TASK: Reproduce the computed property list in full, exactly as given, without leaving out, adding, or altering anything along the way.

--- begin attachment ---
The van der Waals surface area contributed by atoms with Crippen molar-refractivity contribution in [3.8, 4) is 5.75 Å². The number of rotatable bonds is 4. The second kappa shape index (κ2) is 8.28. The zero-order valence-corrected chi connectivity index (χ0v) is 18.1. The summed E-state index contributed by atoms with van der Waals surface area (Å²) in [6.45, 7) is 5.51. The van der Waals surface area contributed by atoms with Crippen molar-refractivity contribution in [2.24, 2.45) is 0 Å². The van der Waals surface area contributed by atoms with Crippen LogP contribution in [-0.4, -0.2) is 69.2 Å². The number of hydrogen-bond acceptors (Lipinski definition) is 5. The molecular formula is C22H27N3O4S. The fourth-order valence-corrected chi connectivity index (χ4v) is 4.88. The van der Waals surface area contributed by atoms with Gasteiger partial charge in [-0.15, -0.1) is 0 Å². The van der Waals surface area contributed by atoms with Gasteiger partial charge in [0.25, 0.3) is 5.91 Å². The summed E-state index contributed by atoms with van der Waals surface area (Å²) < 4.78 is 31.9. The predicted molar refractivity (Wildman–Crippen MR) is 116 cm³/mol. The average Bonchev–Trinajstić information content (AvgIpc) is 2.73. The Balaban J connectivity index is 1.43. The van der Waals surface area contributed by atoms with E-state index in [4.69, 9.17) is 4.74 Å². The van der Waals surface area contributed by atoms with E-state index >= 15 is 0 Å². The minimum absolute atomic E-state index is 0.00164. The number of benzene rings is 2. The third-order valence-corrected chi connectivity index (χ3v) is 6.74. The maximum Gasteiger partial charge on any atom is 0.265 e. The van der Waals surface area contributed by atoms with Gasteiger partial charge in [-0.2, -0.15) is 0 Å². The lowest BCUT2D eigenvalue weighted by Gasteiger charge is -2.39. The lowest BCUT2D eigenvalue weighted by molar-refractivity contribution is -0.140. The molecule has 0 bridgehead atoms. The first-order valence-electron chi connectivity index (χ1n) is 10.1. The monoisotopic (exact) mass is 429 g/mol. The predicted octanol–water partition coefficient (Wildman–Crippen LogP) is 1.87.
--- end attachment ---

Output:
The van der Waals surface area contributed by atoms with Crippen molar-refractivity contribution in [3.8, 4) is 5.75 Å². The number of rotatable bonds is 4. The second kappa shape index (κ2) is 8.28. The zero-order valence-corrected chi connectivity index (χ0v) is 18.1. The summed E-state index contributed by atoms with van der Waals surface area (Å²) in [6.45, 7) is 5.51. The van der Waals surface area contributed by atoms with Crippen molar-refractivity contribution in [2.24, 2.45) is 0 Å². The van der Waals surface area contributed by atoms with Crippen LogP contribution in [-0.4, -0.2) is 69.2 Å². The number of hydrogen-bond acceptors (Lipinski definition) is 5. The molecular formula is C22H27N3O4S. The fourth-order valence-corrected chi connectivity index (χ4v) is 4.88. The van der Waals surface area contributed by atoms with Gasteiger partial charge in [-0.15, -0.1) is 0 Å². The van der Waals surface area contributed by atoms with Gasteiger partial charge in [0.25, 0.3) is 5.91 Å². The summed E-state index contributed by atoms with van der Waals surface area (Å²) < 4.78 is 31.9. The predicted molar refractivity (Wildman–Crippen MR) is 116 cm³/mol. The average Bonchev–Trinajstić information content (AvgIpc) is 2.73. The Balaban J connectivity index is 1.43. The van der Waals surface area contributed by atoms with E-state index in [4.69, 9.17) is 4.74 Å². The van der Waals surface area contributed by atoms with E-state index >= 15 is 0 Å². The minimum absolute atomic E-state index is 0.00164. The number of benzene rings is 2. The third-order valence-corrected chi connectivity index (χ3v) is 6.74. The maximum Gasteiger partial charge on any atom is 0.265 e. The van der Waals surface area contributed by atoms with Gasteiger partial charge in [-0.2, -0.15) is 0 Å². The lowest BCUT2D eigenvalue weighted by Gasteiger charge is -2.39. The lowest BCUT2D eigenvalue weighted by molar-refractivity contribution is -0.140. The molecule has 0 bridgehead atoms. The first-order valence-electron chi connectivity index (χ1n) is 10.1. The monoisotopic (exact) mass is 429 g/mol. The predicted octanol–water partition coefficient (Wildman–Crippen LogP) is 1.87.